All About Sunglasses
Sunglasses in some form have been around for a very long time. Roman Emperor Nero made sunglasses by watching gladiator competitions through polished light emerald green gems held up to his eyes. The true invention of sunglasses was somewhere between 1268 and 1289.
Before 1430, smoky quartz, flat-paned sunglasses were worn by Judges in the Courts of China to conceal any expression in their eyes. Prescription sunglasses were developed in Italy in 1430 and were later used by the Chinese Judges. In the mid 18th Century, James Ayscough developed blue and green corrective lenses, beginning the use of sunglasses for correcting optical impairments.
Until 1730 when Edward Scarlett invented hardened sidepieces, there were problems in keeping eyeglasses propped on the nose. Glasses frames had been made from leather, bones and metal and sidepieces began as silk strips of ribbon that looped around the ears. Instead of loops, the Chinese added ceramic weights to the ends of the ribbons. Benjamen Franklin's invention of bifocal lenses followed in 1780.
By the 20th Century, sunglasses were used to protect the eyes from the sun. In 1929 Sam Foster's "Foster Grants" were the first mass-produced sunglasses and they began the trend of sunglasses for fashion.
In the 1930's the Army Air Corps asked Bausch & Lomb to develop sunglasses that would efficiently reduce high-altitude sun glare for pilots and they came up with dark green tinted sunglasses that absorbed light through the yellow spectrum.
Edward H. Land had invented the Polaroid filter and by 1936 he used it in making sunglasses and soon, sunglasses became "cool." Movies stars began wearing sunglasses to hide behind and for fashion. Aviator glasses became popular with the movie stars and the general public in 1937 after Ray Ban developed the anti-glare sunglasses using polarization. The longer lens was created to give more protection to pilots' eyes from light reflecting off their control panels.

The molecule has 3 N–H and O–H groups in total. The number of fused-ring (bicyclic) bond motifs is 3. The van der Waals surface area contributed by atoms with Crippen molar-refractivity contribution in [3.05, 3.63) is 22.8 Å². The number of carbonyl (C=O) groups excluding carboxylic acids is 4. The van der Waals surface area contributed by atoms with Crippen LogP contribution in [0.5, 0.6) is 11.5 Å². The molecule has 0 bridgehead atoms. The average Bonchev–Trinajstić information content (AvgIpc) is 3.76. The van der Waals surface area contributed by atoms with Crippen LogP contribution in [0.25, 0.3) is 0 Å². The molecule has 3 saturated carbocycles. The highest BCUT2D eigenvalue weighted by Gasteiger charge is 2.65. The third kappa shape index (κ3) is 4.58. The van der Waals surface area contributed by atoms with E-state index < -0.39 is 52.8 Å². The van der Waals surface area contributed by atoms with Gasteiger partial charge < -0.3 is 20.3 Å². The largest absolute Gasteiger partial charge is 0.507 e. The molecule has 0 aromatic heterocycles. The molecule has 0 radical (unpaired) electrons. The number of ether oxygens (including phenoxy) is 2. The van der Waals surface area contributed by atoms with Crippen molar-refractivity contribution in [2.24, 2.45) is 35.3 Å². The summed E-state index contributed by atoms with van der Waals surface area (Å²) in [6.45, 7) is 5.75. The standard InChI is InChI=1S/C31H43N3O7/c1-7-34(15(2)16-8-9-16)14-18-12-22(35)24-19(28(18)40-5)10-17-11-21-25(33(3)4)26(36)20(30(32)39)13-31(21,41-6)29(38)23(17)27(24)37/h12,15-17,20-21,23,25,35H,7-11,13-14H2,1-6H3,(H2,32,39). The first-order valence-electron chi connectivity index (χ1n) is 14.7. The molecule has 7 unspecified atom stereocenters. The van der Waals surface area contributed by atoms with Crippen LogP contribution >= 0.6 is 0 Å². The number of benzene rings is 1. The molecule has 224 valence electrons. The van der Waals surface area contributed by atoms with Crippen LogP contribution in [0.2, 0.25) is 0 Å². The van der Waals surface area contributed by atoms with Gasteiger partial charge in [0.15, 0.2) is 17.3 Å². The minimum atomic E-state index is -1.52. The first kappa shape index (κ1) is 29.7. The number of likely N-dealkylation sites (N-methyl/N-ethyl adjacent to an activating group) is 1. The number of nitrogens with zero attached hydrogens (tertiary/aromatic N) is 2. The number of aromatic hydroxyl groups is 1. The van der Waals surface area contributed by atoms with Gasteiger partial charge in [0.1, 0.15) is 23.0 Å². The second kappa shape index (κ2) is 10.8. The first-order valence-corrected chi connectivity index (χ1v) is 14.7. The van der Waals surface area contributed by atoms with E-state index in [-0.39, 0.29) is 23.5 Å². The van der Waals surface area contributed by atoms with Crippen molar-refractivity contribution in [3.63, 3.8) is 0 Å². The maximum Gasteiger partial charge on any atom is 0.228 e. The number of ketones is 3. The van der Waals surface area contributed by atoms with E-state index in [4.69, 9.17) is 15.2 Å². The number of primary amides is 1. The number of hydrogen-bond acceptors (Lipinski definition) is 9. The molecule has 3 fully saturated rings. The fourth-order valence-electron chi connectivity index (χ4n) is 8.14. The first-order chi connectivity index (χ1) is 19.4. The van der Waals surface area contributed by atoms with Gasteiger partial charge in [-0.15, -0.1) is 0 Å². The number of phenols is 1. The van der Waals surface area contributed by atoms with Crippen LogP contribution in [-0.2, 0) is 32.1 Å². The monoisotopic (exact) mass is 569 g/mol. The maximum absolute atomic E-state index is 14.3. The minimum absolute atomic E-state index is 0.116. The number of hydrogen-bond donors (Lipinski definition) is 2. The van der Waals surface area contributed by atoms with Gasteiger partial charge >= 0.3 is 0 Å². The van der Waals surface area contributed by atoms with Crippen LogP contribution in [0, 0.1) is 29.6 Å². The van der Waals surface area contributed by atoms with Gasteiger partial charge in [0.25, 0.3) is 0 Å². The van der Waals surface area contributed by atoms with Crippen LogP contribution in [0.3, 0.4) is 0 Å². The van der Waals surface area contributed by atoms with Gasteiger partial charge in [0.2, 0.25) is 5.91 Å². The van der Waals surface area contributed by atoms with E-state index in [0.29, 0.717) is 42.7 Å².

By the 1970's Hollywood stars and fashion designers made a huge impact on the sunglasses market. Clothing designers and stars put their names on glasses and sunglasses and everyone had to have them. In 2007, stars are still hiding behind their oversized designer sunglasses, making fashion statements and protecting their eyes from the harmful effects of the Ultra Violet radiation.
Today's trendy designer sunglasses are a status symbol; however, in order to be fashionable in sunglasses, you do not have to give up quality. Quality designer sunglasses can be polarized to reduce the glare of sunlight reflecting off surfaces like the highway, cars, water or snow. Polarized sunglasses work by blocking off horizontal light reflections and only let in vertical light reflections. The polarization of designer sunglasses makes them fashionable in other areas of lifestyle like golfing, boating, biking, swimming, fishing and aircraft flying.
Marketers of designer sunglasses target children who choose the same hot styles and brand-names as their parents and their idols. Sunglasses for children have Disney and cartoon characters in many colors, shapes and styles. Children's designer sunglasses can also be polarized to block the harmful UV radiation.
With modern technology and improvements, the making of sunglasses continues to evolve. We have gone from holding green gems up to our eyes to Oakley's 2004 sunglasses with digital audio players built in.
By Robert Perkis
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